They are eating the fish. But it’s all radioactive. In a few years the Japanese will begin to mutate into degenerate monsters. Some might grow three eyes. Others will become glob like monsters, bubbling oozes of radioactive waste. Still others might walk around with only half a face. Its the new Japan, now radioactive forever due to Tepco bungling and endless lying. All the executives of that company need to commit Hara Kiri to save face in a massive 100 person suicide event.
But there’s even more fun, as that radiation heads to America and California, spreading the same horrific effects. And of course all seafood worldwide will either DIE or be totally inedible in just a few years. Eat up now, it might be your last chance to taste tuna, crab, lobster and shrimp.
300 Tons a Day of Nuclear Waste Water Per Day
On Wednesday, Reuters announced Japan says Fukushima leak worse than thought, government joins clean-up
Highly radioactive water from Japan’s crippled Fukushima nuclear plant is pouring out at a rate of 300 tonnes a day, officials said on Wednesday, as Prime Minister Shinzo Abe ordered the government to step in and help in the clean-up.
The revelation amounted to an acknowledgement that plant operator Tokyo Electric Power Co (Tepco) has yet to come to grips with the scale of the catastrophe, 2 1/2 years after the plant was hit by a huge earthquake and tsunami. Tepco only recently admitted water had leaked at all.
The leak from the plant 220 km (130 miles) northeast of Tokyo is enough to fill an Olympic swimming pool in a week. The water is spilling into the Pacific Ocean, but it was not immediately clear how much of a threat it poses.
As early as January this year, Tepco found fish contaminated with high levels of radiation inside a port at the plant. Local fishermen and independent researchers had already suspected a leak of radioactive water, but Tepco denied the claims.
“We think that the volume of water (leaking into the Pacific) is about 300 tonnes a day,” said Yushi Yoneyama, an official with the Minister of Economy, Trade and Industry, which oversees energy policy.
Tatsuya Shinkawa, a director in METI’s Nuclear Accident Response Office, told reporters the government believed water had been leaking for two years, but Yoneyama told Reuters it was unclear how long the water had been leaking at the current rate.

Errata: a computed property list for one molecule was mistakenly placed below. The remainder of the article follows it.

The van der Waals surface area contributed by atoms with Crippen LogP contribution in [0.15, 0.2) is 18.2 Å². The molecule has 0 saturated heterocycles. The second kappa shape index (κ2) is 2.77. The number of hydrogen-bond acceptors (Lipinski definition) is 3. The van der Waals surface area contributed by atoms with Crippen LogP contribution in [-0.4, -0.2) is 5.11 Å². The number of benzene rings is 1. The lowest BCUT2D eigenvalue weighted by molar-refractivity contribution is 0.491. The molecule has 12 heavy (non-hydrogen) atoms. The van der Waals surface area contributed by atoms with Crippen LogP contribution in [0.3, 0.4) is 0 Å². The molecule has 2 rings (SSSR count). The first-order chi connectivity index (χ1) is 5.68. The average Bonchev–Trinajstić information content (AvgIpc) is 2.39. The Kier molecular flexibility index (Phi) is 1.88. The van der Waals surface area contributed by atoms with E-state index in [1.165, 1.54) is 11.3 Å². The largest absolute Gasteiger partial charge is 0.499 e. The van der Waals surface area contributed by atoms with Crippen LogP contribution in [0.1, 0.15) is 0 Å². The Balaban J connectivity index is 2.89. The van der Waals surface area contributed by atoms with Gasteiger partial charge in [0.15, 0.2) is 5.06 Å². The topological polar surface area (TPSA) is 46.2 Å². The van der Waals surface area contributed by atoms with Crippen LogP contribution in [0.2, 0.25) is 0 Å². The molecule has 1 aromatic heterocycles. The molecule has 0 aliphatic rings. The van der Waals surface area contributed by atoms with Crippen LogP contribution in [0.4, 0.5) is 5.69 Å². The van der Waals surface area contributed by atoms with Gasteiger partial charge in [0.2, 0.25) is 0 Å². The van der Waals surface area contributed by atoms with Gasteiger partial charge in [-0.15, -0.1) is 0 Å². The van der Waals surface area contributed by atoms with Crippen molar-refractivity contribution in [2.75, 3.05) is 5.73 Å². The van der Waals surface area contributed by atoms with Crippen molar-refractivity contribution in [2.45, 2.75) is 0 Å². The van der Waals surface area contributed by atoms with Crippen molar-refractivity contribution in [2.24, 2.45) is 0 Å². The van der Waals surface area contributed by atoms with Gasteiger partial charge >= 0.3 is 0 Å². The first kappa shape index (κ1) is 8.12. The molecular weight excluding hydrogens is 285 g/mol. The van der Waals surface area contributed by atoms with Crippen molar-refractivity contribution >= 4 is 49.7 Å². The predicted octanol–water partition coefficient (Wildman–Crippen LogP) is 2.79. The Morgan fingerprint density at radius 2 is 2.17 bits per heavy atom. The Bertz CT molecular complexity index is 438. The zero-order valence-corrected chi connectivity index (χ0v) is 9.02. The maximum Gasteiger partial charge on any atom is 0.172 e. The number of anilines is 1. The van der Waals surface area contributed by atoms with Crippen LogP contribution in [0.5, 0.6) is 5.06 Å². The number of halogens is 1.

Shinkawa described the water as “highly” contaminated.
Tepco and the industry ministry have been working since May on a proposal to freeze the soil to prevent groundwater from leaking into the reactor buildings.
Similar technology is used in subway construction, but Chief Cabinet Secretary Yoshihide Suga said that the vast scale of Tepco’s attempt was “unprecedented in the world.”
The technology was proposed by Kajima Corp, , a construction company already heavily involved in the clean-up.
Experts say maintaining the ground temperatures for months or years would be costly. The plan is to freeze a 1.4 km (nearly one mile) perimeter around the four damaged reactors by drilling shafts into the ground and pumping coolant through them.
“Right now there are no details (of the project yet). There’s no blueprint, no nothing yet, so there’s no way we can scrutinise it,” said Shinji Kinjo, head of the task force set up by the nuclear regulator to deal with the water issue.
Fukushima Nuclear Plant Video, Slide Show
The Huffington Post Has additional details as well as a video and slideshow in Fukushima Leak Is An ‘Emergency,’ Watchdog Official Says
Tokyo Electric Power Co. (TEPCO), the plant’s operator, admitted last month that contaminated water from Fukushima had leaked into the underground water system and reached the sea. The company gave its first estimate of the extent of the leak this weekend.
According to AFP, TEPCO estimates between 20 trillion and 40 trillion becquerels of radioactive tritium have spilled into the ocean.
UPI explains a becquerel is a unit of radioactivity, “the quantity of radioactive material in which one nucleus decays per second.”
TEPCO long denied radioactive water had been leaking into the ocean, the AP notes, despite reports that biologists had found traces of radioactive cesium in fish. The operator eventually admitted to both the leak and having postponed acknowledgment the crisis.
There is no credibility from TEPCO or the Japanese government on the extent of the real disaster, its effects, the ultimate cleanup costs, or how many years fish in the area will be contaminated. In addition, contaminated fish may turn up anywhere within their normal swimming range with obvious implications.